University of Massachusetts Amherst
Special Collections and University Archives
UMass Amherst Libraries
SCUA

You searched for: "“Physiology--Study and teaching”" (page 25 of 30)

Ross, Laura

Laura M. Ross Papers, 1945-2003 (Bulk: 1967-1990)
13 boxes (6.5 linear feet)
Call no.: MS 515
Laura M. Ross Papers image
Laura Ross

Born in the coal mining town of Blossburg, Pa., in 1913, Laura Ross (nee Kaplowitz) grew up in poverty as one of seven children of Lithuanian immigrants. In about 1932, Ross married Harry Naddell, a wine merchant, and settled into a comfortable life Brooklyn, N.Y., raising a son and daughter. During the Second World War, however, she became intensely politicized through her work with Russian War Relief, joining the Communist Party and eventually divorcing her les radical husband. Moving to the Boston area, she married Max Ross in 1963, an attorney for the Massachusetts Bay Transportation Authority, and became a noted presence in a wide range of political activities, working for civil rights, the antiwar movement, and for many years, helping to run the Center for Marxist Education in Central Square , Cambridge. Perhaps most notably, between 1974 and 1984, Ross ran for Congress three times on the Communist Party ticket, taking on the powerful incumbent Tip O’Neill and winning almost a quarter of the vote. An activist to the end, Ross died in Cambridge on August 5, 2007.

The Ross papers are the legacy of a highly visible activist, organizer, educator, and member of the Communist Party USA. Heavily concentrated in the period 1967-1990, the collection includes material relating to her affiliation with CPUSA and her work with the Center for Marxist Education in Cambridge, Mass., including information on party membership, platforms, and conventions, minutes from various district committee meetings, material relating to the People’s Daily World, and course information and syllabi. Scattered throughout the collection are materials pertaining to contemporary political issues and elections, particularly the policies associated with Ronald Reagan. Ross was a vocal and persistent opponent of Reaganomics and the nuclear arms race that Reagan accelerated.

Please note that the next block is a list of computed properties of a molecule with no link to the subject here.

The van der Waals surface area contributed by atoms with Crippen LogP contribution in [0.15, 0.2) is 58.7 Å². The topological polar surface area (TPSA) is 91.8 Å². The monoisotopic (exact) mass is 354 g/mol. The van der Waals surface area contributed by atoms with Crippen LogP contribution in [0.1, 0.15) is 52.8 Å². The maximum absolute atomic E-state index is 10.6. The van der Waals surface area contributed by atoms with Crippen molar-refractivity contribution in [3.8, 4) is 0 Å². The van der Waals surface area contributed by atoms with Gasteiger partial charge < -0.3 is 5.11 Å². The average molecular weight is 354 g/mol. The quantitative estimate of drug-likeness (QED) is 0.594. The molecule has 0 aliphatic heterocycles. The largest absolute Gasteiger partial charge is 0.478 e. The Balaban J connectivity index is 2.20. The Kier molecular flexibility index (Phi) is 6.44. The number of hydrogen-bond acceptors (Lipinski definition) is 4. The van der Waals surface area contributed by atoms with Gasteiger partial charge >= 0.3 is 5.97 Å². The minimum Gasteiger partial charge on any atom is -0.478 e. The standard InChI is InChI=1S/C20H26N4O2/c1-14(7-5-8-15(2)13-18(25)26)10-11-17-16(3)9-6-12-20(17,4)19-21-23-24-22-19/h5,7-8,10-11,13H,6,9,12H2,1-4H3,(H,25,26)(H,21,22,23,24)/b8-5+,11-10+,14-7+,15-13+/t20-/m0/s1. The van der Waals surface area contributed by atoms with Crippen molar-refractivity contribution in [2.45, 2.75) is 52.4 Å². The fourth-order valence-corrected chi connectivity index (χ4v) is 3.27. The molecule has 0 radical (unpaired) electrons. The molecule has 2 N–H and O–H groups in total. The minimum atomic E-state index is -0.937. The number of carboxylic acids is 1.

Subjects
  • Center for Marxist Education (Cambridge, Mass.)
  • Communist Party of the United States of America
  • Peace movements--Massachusetts
  • People’s Daily World
  • United States--Politics and government--1981-1989
Contributors
  • Ross, Laura

Rotundo, Barbara

Barbara Rotundo Photograph Collection, ca.1970-2004
9 boxes (10 linear feet)
Call no.: PH 050
Barbara Rotundo Photograph Collection image

A long-time member of the English Department at the University of Albany, Barbara Rotundo was a 1942 graduate in economics at Mount Holyoke College. After the death of her husband, Joseph in 1953, Rotundo became one of the first female faculty members at Union College, and after earning a master’s degree in English at Cornell University and a doctorate in American Literature from Syracuse University, she served as an associate professor of English at the University of Albany, where she founded one of the first university writing programs in the United States. Avocationally, she was a stalwart member of the Association for Gravestone Studies, helping to broaden its scope beyond its the Colonial period to include the Victorian era. Her research included the rural cemetery movement, Mount Auburn Cemetery, white bronze (zinc) markers, and ethnic folk gravestones. Her research in these fields was presented on dozens of occasions to annual meetings of AGS, the American Culture Association, and The Pioneer America Society. In 1989, after residing in Schenectady for forty-six years, she retired to Belmont, NH, where she died in December 2004.